July 7, 2011

Searching for Mongolia’s Landlocked, Mouse-Eating Salmon

In swift Mongolian rivers lurks a fish with crocodilian tendencies.  Taimen, a primitive member of the trout and salmon family reach upwards of one-hundred pounds in drainages that are not ecologically productive.  How is this possible?  By eating anything that moves, including not only the expected smaller fish, but rodents that try to cross the rivers they inhabit, plus young ducklings, and even bats that swoop too low for insects.  All may disappear in a savage surface attack. This proclivity is also just one of the factors that make them among the most desirable gamefish in the world, with international anglers paying thousands of dollars to fish for them with guides from camps on remote rivers.

Giant Salmon

Fish biologist David Gilroy holding a 140 cm long taimen that was found dead on the river bank, with a 90 cm taimen protruding from its mouth. Inside the 90 cm taimen was another 40 cm taimen. Credit: Zeb Hogan

Being “apex” predators at the top of the riverine food chain, taimen are not abundant, in the same way that eagles and tigers are never numerous. This renders them especially susceptible to overfishing and environmental degradation.  To this end, not enough is known about their current status and basic biology, the fundamental information required for enlightened management.

Taimen are just one of the reasons I’m in Mongolia.  I’m part of an National Science Foundation-funded expedition of three professors and five undergraduate and graduate students, all led by Dr. Olaf Jensen of Rutgers University.  With me is a Queens College Biology Department undergraduate, Ivana Roman, a recent immigrant from Serbia who typifies the role of CUNY–she learned English only three years ago and has her sights set on a Ph.D. in Marine Biology.  We’ll be joined along the way by Mongolian partners and even Russian scientists.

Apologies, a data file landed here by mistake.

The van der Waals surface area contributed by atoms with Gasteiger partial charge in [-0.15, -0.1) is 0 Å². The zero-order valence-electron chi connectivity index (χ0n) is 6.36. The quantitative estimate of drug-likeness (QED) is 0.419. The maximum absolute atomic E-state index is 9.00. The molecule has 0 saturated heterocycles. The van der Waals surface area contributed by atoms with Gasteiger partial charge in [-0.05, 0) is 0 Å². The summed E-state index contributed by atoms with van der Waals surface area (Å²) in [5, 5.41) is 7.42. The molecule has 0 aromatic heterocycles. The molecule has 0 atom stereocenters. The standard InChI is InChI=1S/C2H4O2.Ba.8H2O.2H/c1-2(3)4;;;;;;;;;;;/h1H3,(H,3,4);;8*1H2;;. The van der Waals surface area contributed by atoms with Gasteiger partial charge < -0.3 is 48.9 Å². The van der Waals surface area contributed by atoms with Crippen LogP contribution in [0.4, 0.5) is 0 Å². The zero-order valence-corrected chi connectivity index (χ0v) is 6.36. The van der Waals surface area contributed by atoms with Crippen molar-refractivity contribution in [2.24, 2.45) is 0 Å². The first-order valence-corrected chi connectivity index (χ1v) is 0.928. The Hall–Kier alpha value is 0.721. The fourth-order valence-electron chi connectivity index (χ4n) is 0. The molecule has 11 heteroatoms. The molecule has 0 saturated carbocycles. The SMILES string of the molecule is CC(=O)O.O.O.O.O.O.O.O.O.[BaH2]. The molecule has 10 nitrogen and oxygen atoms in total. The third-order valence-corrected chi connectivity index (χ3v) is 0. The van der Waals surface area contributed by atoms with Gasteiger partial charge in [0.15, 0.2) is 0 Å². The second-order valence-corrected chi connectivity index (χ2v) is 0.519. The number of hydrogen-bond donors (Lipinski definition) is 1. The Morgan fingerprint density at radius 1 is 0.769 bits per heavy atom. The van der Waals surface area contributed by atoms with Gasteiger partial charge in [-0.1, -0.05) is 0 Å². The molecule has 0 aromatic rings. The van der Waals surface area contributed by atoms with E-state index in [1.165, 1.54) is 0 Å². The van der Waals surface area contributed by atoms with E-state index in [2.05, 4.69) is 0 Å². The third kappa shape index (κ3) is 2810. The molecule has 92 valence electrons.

Mongolia is a land of stunning open landscapes that once were the province of Ghengis Khan’s horse-borne warriors.  This vast territory, twice the size of Texas, is the least densely populated nation on Earth.  And yet even Mongolia is not devoid of environmental problems.  Few regions of the world have felt the effects of climate warming as acutely.  Wildcat mining is poisoning rivers.  And illegal fishing is reducing populations of taimen.  Beware if you drink the water in the capitol, and the air there in winter is not for breathing.

Just over one-million of Mongolia’s 2.6 million residents live in Ulaan Bator, or “UB,” the centrally-located capitol city.  Although the very notion of Mongolia strikes many westerners as exotic, and I was told that UB was something of a post-Soviet backwater a decade ago, it has not escaped the flood of globalization–on my first visit, one year earlier, stores routinely used bar code scanners, everyone seemed to be on a cell phone, and I watched a Yankees – Red Sox game in my hotel room.  But unlike many world cities where the central core grades slowly across miles to suburbia, UB can change in a mere few blocks from modest high rises to a ghetto of felt gers (yurts), to open steppes.  Many of the gers are a recent addition, having moved to UB’s outer edge because of the ravages of a zud, a winter so harsh (surprisingly so, in a time of warming) that many livestock herders lost their flocks, leaving them little option than to move to UB to scrape by on any work they could find.